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Professor fired for ‘faking data to prove lynching makes whites want longer sentences for blacks,’ 6 studies retracted

Florida State University criminology professor Eric Stewart was a guru of the claim that “systemic racism” infests America’s police and American society.

Now he’s out of a job on account of “extreme negligence” in his research.

The academic was fired after almost 20 years of his data — including figures used in an explosive study, which claimed the legacy of lynchings made whites perceive blacks as criminals, and that the problem was worse among conservatives — were found to be in question.

College authorities said he was being fired for “incompetence” and “false results.”

Among the studies he has had to retract were claims that whites wanted longer sentences for blacks and Latinos.

To date, six of Stewart’s articles published in major academic journals like Criminology and Law and Society Review between 2003 and 2019 have been fully retracted after allegations the professor’s data was fake or so badly flawed it should not have been published.

The professor’s termination came four years after his former graduate student Justin Pickett blew the whistle on his research.

Pickett said they had worked together in 2011 researching whether the public was demanding longer sentences for black and Hispanic criminals as those minority populations grew, with the paper claiming they did. But Stewart had fiddled the sample size to deliver that result when the real research did not, Pickett said.

When the investigation into Stewart began in 2020, he claimed he was the victim and that Pickett “essentially lynched me and my academic character.”

After sixteen years as a professor of criminology at Florida State University in Tallahassee, Provost James Clark formally notified Stewart he was being terminated in a July 13 letter.

“I do not see how you can teach our students to be ethical researchers or how the results of future research projects conducted by you could be deemed as trustworthy,” Clark wrote to Stewart, who has been absent from his role since March.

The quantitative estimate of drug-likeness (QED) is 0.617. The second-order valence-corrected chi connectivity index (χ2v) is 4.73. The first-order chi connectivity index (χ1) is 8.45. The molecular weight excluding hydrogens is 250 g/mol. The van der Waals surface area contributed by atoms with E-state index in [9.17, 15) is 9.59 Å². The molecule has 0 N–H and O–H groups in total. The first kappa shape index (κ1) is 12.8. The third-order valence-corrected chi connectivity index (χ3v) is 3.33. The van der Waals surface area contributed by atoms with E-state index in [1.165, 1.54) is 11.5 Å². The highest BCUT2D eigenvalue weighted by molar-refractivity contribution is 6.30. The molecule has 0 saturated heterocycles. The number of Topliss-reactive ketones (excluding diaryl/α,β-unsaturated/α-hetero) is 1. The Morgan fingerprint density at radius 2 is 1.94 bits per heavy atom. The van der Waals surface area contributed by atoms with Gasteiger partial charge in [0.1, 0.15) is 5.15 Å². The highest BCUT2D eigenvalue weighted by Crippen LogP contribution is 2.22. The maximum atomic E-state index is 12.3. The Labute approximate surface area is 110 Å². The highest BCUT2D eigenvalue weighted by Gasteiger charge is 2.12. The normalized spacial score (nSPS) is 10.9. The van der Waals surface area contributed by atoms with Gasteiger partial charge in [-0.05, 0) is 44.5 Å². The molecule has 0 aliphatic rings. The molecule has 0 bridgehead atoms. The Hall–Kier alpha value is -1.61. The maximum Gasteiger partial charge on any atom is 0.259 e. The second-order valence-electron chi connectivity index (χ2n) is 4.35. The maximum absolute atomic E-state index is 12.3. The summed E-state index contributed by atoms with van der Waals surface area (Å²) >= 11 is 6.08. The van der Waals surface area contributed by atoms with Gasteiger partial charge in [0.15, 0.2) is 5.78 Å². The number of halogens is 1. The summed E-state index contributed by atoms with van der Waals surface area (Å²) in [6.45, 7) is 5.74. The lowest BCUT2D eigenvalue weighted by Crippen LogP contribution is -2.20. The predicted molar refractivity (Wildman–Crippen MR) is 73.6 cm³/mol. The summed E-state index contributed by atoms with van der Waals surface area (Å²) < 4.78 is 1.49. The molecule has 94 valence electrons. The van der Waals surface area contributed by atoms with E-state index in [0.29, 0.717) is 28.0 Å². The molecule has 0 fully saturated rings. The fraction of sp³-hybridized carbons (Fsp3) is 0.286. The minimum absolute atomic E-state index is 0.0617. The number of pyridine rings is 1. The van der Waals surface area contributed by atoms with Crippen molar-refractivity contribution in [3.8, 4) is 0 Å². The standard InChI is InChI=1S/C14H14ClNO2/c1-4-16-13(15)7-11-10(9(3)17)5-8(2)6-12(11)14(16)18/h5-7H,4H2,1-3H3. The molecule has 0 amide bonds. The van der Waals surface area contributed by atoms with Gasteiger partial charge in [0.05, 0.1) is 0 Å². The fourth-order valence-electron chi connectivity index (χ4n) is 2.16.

Clark said as well as the six officially retracted studies, other work by Stewart was “in doubt.”

The retracted studies looked into contentious social issues, like whether the public perceives black and Latino people as threats and the role of racial discrimination in America’s criminal justice system.

Clark said as well as the six officially retracted studies, other work by Stewart was “in doubt.”

One 2019 study, which has been retracted, suggested historical lynchings make white people today perceive black people as threats.

Stewart floated the idea “that this effect will be greater among whites… where socioeconomic disadvantage and political conservatism are greater.”

Another retracted 2018 study suggested that white Americans view black and Latino people as “criminal threats,” and suggested that perceived threat could lead to “state-sponsored social control.”

And in a third, Stewart claimed Americans wanted tougher sentences for Latinos because their community was increasing in numbers and becoming more economically successful.

“Latino population growth and perceived Latino criminal and economic threat significantly predict punitive Latino sentiment,” he concluded in the 2015 study, which has now been retracted.

Stewart’s research also delved into the relationship between incarceration and divorce, street violence, the impact of tough neighborhoods on adolescents, whether street gardens reduce crime, and how race impacts student discipline in schools.

But the disgraced professor was able to rise to prominence as an influencer in his field despite his studies from as early as 2003 now being retracted.

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